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Infect Dis Clin North Am. 2009 Jun;23(2):277-93. doi: 10.1016/j.idc.2009.01.004.

Combination antimicrobial treatment versus monotherapy: the contribution of meta-analyses.

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Unit of Infectious Diseases, Rabin Medical Center, Beilinson Campus, Petah Tikva, Israel.


Systematic reviews and meta-analyses have put into perspective the clinical implications of in vitro synergy (Box 1). Randomized, controlled trials are the cornerstone of evidence-based medicine. The trials included in the meta-analyses described in this article are the building blocks of evidence. Individual trials, however, were individually underpowered to address the broader clinical question and relevant patient-related outcomes. On the question of combination therapy, meta-analyses have shaped the complete picture. The interactions observed in vitro have not been shown to improve patient-related outcomes. Authors of systematic reviews have the privilege of considering and selecting the clinical outcomes most relevant for the individual patient. Thus, all-cause mortality, rather than treatment failure with antibiotic modifications or infection-related mortality, has been selected for the assessment of patients who had severe gram-negative infections and febrile neutropenia. Mortality and relapse were assessed for patients who had endocarditis, and clinical and lung function scores were assessed for patients who had cystic fibrosis. The authors hope that the dissemination of these reviews will lead clinicians and researchers to consider primarily these outcomes when appraising or designing clinical research. These are the outcomes that clinicians target when treating the patient. Systematic reviews have the virtue of a broad, systematic, and explicit search. In some areas, such as the use of combination therapy to treat gram-positive infections in general, and specifically to treat endocarditis and Pseudomonas aeruginosa bacteremia, the main contribution of the reviews was to show that current practice is based on very limited clinical evidence. This finding does not refute current practice but should serve to guide future trials and opens the possibility for a different choice of therapy when standard guidelines are difficult to implement. The fact that to date no evidence has been accrued for these infections is not surprising. The clinical question of combination therapy is of no major interest to pharmaceutical companies sponsoring most trials; the infections are rare; and the study design is complex. This gap in knowledge calls for a new trial paradigm: collaborative investigator-initiated, multicenter trials. When randomized, controlled trials are unfeasible, the use of novel methods for adjustments in observational studies, such as propensity analyses using large databases, might approximate the true effect of combination therapy in a wider patient population.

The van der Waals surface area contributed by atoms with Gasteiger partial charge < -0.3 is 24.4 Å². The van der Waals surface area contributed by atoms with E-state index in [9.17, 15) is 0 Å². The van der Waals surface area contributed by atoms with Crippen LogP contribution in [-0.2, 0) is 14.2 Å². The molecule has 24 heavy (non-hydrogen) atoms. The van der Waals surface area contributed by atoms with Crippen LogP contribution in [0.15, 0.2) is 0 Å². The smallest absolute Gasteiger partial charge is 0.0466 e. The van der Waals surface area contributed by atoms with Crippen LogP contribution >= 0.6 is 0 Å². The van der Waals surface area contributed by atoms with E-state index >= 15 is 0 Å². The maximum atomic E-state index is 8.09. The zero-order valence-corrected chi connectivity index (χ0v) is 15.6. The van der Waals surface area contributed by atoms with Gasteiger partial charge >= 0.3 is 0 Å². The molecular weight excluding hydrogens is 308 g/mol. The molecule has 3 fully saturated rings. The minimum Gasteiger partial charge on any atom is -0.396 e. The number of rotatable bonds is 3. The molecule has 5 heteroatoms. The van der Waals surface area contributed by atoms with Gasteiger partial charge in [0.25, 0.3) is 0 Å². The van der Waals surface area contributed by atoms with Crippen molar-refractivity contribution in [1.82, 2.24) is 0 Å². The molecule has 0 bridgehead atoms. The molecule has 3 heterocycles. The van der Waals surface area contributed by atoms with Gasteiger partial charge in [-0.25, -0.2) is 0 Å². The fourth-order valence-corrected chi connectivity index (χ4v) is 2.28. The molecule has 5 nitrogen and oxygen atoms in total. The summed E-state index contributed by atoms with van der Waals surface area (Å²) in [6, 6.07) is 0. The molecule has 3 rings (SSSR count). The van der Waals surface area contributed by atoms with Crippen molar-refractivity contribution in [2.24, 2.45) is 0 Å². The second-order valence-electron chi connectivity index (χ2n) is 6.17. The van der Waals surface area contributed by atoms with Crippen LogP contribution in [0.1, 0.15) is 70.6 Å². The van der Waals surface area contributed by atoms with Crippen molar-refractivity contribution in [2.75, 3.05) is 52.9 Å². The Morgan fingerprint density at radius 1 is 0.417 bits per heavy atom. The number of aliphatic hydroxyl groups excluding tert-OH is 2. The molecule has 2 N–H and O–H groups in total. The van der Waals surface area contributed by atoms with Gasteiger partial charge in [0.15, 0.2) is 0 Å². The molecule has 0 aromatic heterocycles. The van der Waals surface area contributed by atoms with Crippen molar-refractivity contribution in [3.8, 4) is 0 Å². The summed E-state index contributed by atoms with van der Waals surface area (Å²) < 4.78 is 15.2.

[Indexed for MEDLINE]

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